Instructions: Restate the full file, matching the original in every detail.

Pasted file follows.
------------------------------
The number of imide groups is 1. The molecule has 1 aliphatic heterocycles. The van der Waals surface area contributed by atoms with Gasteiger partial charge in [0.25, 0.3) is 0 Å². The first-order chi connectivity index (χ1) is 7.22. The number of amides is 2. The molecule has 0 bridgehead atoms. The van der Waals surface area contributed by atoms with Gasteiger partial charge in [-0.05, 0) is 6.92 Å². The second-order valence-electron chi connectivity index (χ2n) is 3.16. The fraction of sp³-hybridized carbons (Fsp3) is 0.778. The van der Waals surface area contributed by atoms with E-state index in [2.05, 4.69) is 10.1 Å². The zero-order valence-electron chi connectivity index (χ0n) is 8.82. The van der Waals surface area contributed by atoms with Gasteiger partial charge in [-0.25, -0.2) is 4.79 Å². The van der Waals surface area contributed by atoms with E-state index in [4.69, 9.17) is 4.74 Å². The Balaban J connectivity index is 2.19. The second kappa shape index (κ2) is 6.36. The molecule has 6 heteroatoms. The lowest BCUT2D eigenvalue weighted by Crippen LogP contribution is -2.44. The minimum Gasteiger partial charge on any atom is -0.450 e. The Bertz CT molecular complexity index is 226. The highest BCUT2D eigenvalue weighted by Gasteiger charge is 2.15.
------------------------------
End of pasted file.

The number of imide groups is 1. The molecule has 1 aliphatic heterocycles. The van der Waals surface area contributed by atoms with Gasteiger partial charge in [0.25, 0.3) is 0 Å². The first-order chi connectivity index (χ1) is 7.22. The number of amides is 2. The molecule has 0 bridgehead atoms. The van der Waals surface area contributed by atoms with Gasteiger partial charge in [-0.05, 0) is 6.92 Å². The second-order valence-electron chi connectivity index (χ2n) is 3.16. The fraction of sp³-hybridized carbons (Fsp3) is 0.778. The van der Waals surface area contributed by atoms with E-state index in [2.05, 4.69) is 10.1 Å². The zero-order valence-electron chi connectivity index (χ0n) is 8.82. The van der Waals surface area contributed by atoms with Gasteiger partial charge in [-0.25, -0.2) is 4.79 Å². The van der Waals surface area contributed by atoms with E-state index in [4.69, 9.17) is 4.74 Å². The Balaban J connectivity index is 2.19. The second kappa shape index (κ2) is 6.36. The molecule has 6 heteroatoms. The lowest BCUT2D eigenvalue weighted by Crippen LogP contribution is -2.44. The minimum Gasteiger partial charge on any atom is -0.450 e. The Bertz CT molecular complexity index is 226. The highest BCUT2D eigenvalue weighted by Gasteiger charge is 2.15.